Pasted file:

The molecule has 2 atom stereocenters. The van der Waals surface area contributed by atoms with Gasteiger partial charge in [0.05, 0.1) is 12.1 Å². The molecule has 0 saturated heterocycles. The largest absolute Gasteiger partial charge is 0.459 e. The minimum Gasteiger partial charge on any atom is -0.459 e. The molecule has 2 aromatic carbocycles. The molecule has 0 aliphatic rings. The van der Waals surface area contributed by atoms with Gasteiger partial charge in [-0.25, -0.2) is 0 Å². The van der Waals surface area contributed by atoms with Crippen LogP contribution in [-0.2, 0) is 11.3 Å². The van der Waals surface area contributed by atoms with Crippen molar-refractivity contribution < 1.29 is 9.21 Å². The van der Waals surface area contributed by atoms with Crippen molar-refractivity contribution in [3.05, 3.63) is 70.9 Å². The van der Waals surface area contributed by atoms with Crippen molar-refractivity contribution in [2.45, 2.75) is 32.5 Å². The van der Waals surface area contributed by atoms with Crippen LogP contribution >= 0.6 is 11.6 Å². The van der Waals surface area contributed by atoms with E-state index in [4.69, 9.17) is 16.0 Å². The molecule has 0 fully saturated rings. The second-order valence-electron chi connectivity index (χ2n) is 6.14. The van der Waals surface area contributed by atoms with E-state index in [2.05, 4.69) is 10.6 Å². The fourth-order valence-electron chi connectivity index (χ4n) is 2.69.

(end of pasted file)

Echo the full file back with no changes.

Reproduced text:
The molecule has 2 atom stereocenters. The van der Waals surface area contributed by atoms with Gasteiger partial charge in [0.05, 0.1) is 12.1 Å². The molecule has 0 saturated heterocycles. The largest absolute Gasteiger partial charge is 0.459 e. The minimum Gasteiger partial charge on any atom is -0.459 e. The molecule has 2 aromatic carbocycles. The molecule has 0 aliphatic rings. The van der Waals surface area contributed by atoms with Gasteiger partial charge in [-0.25, -0.2) is 0 Å². The van der Waals surface area contributed by atoms with Crippen LogP contribution in [-0.2, 0) is 11.3 Å². The van der Waals surface area contributed by atoms with Crippen molar-refractivity contribution < 1.29 is 9.21 Å². The van der Waals surface area contributed by atoms with Crippen molar-refractivity contribution in [3.05, 3.63) is 70.9 Å². The van der Waals surface area contributed by atoms with Crippen molar-refractivity contribution in [2.45, 2.75) is 32.5 Å². The van der Waals surface area contributed by atoms with Crippen LogP contribution >= 0.6 is 11.6 Å². The van der Waals surface area contributed by atoms with E-state index in [4.69, 9.17) is 16.0 Å². The molecule has 0 fully saturated rings. The second-order valence-electron chi connectivity index (χ2n) is 6.14. The van der Waals surface area contributed by atoms with E-state index in [2.05, 4.69) is 10.6 Å². The fourth-order valence-electron chi connectivity index (χ4n) is 2.69.